Associations Rethink Forms Licensing Policy

by Victor Lund on November 29, 2017

Document Management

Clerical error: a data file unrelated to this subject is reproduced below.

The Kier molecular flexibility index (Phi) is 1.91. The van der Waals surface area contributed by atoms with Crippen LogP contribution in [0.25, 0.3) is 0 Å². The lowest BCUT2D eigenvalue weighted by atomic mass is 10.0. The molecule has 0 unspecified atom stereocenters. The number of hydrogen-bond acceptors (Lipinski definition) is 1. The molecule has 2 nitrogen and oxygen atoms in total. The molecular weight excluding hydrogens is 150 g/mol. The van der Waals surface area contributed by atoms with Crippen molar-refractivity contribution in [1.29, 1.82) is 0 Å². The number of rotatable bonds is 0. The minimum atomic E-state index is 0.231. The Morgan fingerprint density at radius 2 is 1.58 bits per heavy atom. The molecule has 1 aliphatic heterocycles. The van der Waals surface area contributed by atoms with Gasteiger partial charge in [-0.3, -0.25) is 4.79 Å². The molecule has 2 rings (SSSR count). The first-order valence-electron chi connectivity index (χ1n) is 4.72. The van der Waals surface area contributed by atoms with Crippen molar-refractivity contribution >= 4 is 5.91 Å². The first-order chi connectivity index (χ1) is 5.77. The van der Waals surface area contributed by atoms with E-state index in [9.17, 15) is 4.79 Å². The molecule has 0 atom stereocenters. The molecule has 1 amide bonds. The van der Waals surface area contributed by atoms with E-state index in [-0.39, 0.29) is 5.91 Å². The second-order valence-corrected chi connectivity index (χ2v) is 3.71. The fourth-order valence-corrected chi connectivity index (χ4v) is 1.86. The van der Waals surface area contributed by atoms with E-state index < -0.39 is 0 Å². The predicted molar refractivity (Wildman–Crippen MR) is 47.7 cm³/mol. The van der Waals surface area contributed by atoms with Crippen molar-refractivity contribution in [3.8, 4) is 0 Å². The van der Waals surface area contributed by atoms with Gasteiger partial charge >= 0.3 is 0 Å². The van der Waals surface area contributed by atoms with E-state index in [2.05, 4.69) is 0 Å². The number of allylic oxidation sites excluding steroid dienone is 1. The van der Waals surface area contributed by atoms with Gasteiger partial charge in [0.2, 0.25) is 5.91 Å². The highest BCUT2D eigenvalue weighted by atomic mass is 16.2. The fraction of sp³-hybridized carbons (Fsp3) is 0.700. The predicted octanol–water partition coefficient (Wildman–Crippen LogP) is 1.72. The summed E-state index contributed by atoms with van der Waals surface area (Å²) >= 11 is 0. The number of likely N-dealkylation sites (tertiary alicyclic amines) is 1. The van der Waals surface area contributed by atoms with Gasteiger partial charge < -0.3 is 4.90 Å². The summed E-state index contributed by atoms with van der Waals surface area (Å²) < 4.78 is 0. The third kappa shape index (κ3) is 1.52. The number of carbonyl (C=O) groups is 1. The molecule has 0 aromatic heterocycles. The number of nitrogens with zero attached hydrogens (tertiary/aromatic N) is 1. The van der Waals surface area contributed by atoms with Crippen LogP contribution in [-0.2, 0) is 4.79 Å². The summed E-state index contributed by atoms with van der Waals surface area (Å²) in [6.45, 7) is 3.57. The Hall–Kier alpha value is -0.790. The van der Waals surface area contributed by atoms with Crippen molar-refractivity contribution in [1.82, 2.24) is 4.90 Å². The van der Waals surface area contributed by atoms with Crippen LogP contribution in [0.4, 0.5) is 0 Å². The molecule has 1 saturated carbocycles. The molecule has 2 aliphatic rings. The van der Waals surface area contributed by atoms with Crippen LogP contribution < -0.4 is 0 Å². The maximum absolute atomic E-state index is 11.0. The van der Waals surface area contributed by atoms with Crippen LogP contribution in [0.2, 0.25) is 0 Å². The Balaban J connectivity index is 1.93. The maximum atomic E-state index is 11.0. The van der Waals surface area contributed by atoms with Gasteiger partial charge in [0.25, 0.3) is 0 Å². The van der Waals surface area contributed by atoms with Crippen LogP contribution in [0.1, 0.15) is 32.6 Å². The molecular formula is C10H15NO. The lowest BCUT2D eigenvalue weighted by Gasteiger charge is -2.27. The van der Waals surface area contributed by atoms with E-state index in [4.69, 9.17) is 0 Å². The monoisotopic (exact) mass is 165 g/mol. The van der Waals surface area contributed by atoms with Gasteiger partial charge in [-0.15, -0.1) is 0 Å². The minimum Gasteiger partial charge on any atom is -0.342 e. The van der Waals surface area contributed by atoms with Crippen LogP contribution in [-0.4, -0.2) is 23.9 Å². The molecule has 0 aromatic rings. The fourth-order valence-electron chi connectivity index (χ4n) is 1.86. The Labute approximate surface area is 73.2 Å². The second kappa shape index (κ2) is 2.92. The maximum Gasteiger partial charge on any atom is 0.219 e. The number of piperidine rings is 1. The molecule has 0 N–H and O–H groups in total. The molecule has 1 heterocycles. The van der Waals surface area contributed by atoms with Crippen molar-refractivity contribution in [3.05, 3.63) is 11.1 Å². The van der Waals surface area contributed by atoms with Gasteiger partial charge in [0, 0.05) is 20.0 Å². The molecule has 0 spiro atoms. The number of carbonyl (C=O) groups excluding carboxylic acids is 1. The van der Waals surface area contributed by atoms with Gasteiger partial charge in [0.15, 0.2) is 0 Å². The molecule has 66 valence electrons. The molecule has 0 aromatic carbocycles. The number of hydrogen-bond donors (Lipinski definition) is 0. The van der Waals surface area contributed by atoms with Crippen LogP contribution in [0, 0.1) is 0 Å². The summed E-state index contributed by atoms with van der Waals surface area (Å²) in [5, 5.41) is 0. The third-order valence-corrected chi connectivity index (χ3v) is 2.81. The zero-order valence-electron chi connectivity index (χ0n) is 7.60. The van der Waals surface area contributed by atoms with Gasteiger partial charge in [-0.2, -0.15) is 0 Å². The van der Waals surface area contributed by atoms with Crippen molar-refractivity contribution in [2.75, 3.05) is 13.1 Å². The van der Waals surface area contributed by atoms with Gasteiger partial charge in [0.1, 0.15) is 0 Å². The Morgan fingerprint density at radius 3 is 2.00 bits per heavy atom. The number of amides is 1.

If you were in the real estate business before the days of email, you may recall the experience of driving to the local Board of REALTORS® to pick up a forms packet for a transaction. Alternatively, your brokerage may have had a forms file with every type of printed form that you might need. Simply stated, forms were printed until pioneering State Associations of REALTORS® learned to share them electronically. Today, electronic forms management is a member benefit for all Realtors® as a member benefit of The National Association of REALTORS® (NAR). When Realtor Associations learned about this policy and product offering from the National Association of REALTORS®, they started to internalize and rethink their forms licensing program. Why Do We Love Standard Forms? Ages ago, and in some States of America, you had to hire a lawyer to do the documents for a real estate transaction. For the most part, this is busy work for Attorneys. In most States, licensed real estate professionals can complete forms and they are reviewed by their broker and processed by a title company. Most States have taken on the responsibility of creating standardized forms that handle the variety of transactions encountered by most Realtors. Standard forms have all of the legal terminology needed transactions, so the agent fills out the information about the subject property and the information about the party they represent on each form, along with things like price. The standardized forms make the contracting process simple, easy and fast. The Realtor fills in the blanks, gets signatures, and its done. Copyright is Owned by the Forms Author The use of the word “standardized” is a little misleading when it comes to forms. Written works of any kind fall under the protections of the federal Copyright Act of 1976. According to the Act, copyright is available “in original works of authorship fixed in any tangible medium of expression, now known or later developed, from which they can be perceived, reproduced, or otherwise communicated, either directly or with the aid of a machine or device,” United States Constitution 102(a). When you look at a form, you will notice a copyright statement on the bottom of each page. This tells you who owns the copyright. This is usually your State Association of REALTORS® who updates the forms from time to time as necessary. They invest a lot of the membership treasury in the […]